In observance of the upcoming Veterans Day holiday, public broadcasting – on-air, online and on the ground – is telling the stories of America’s veterans and embracing this opportunity to honor and thank all who served in the United States Armed Forces.
The programs listed below are just a few examples of the kind of quality programming that can only be found on public media – content that informs, educates and inspires us. Thanks to the federal investment in public broadcasting through the Corporation for Public Broadcasting (CPB), which local stations leverage to raise private dollars, it is content that can be accessed for free by all Americans. It is programming that – by design of Congress – treats viewers and listeners as citizens, not consumers. And like so much of the content found across public television and radio, on-air and online, it is programming that contributes to our civil society and is enjoyed by 170 million Americans every month.
As the steward of the federal government’s investment in public broadcasting, as well as the only entity that represents the breadth of the industry – public television, public radio, producers, local stations – CPB is pleased to share this summary with you.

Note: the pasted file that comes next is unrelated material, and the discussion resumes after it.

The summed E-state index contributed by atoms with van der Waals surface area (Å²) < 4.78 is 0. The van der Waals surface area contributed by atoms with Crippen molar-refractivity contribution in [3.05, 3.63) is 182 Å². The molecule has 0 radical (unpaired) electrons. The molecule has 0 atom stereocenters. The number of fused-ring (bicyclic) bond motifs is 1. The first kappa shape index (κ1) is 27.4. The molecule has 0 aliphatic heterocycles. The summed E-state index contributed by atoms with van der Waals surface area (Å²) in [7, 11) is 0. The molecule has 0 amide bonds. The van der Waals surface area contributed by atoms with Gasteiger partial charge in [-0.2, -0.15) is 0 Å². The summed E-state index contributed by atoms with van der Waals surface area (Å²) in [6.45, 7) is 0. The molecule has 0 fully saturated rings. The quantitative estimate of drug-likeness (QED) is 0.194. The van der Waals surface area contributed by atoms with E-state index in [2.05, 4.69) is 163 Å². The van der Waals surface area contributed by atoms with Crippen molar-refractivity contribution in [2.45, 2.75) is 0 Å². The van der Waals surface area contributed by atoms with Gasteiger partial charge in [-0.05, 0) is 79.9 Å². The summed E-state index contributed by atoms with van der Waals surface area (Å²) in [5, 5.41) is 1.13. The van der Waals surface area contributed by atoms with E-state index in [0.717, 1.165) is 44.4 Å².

All programming is Eastern Standard Time.
Thursday, November 10
At 8:00 PM, PBS honors Veterans Day a day early with the premiere of Vietnam War Stories (produced by Wisconsin Public Television). Three million Americans served in Southeast Asia during the Vietnam War. Veterans put away their uniforms and tried to put away their memories, but these are memories that cannot be put away. Vietnam War Stories shares these personal memories of service and sacrifice, and gives us insight into the experience of war.
At 9:00 PM, PBS Veterans Day content continues when POV presents Where Soldiers Come From. From a snowy, small town in northern Michigan to the mountains of Afghanistan, this film follows the four-year journey of childhood friends who join the National Guard after graduating from high school. As it chronicles the young men’s transformation from restless teenagers to soldiers looking for roadside bombs to 23-year-old combat veterans trying to start their lives again, the film offers an intimate look at the young Americans who fight our wars, the families and towns they come from –and the way one faraway conflict changes everything.